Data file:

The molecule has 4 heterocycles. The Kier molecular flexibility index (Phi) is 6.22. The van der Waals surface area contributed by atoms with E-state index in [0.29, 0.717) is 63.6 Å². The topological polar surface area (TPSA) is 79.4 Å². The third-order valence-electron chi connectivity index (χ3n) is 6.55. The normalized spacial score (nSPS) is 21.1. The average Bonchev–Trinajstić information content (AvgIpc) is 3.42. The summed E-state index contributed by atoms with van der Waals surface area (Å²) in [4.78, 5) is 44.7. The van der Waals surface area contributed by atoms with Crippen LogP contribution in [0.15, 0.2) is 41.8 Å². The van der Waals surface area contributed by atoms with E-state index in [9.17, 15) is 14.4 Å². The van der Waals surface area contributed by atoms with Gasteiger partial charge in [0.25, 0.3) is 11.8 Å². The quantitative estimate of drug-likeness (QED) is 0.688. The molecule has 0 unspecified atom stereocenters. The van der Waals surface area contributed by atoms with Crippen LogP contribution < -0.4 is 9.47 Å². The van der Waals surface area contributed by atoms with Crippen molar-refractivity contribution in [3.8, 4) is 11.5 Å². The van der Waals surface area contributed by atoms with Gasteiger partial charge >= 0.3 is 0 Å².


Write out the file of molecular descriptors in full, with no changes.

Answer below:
The molecule has 4 heterocycles. The Kier molecular flexibility index (Phi) is 6.22. The van der Waals surface area contributed by atoms with E-state index in [0.29, 0.717) is 63.6 Å². The topological polar surface area (TPSA) is 79.4 Å². The third-order valence-electron chi connectivity index (χ3n) is 6.55. The normalized spacial score (nSPS) is 21.1. The average Bonchev–Trinajstić information content (AvgIpc) is 3.42. The summed E-state index contributed by atoms with van der Waals surface area (Å²) in [4.78, 5) is 44.7. The van der Waals surface area contributed by atoms with Crippen LogP contribution in [0.15, 0.2) is 41.8 Å². The van der Waals surface area contributed by atoms with E-state index in [9.17, 15) is 14.4 Å². The van der Waals surface area contributed by atoms with Gasteiger partial charge in [0.25, 0.3) is 11.8 Å². The quantitative estimate of drug-likeness (QED) is 0.688. The molecule has 0 unspecified atom stereocenters. The van der Waals surface area contributed by atoms with Crippen LogP contribution < -0.4 is 9.47 Å². The van der Waals surface area contributed by atoms with Crippen molar-refractivity contribution in [3.8, 4) is 11.5 Å². The van der Waals surface area contributed by atoms with Gasteiger partial charge >= 0.3 is 0 Å².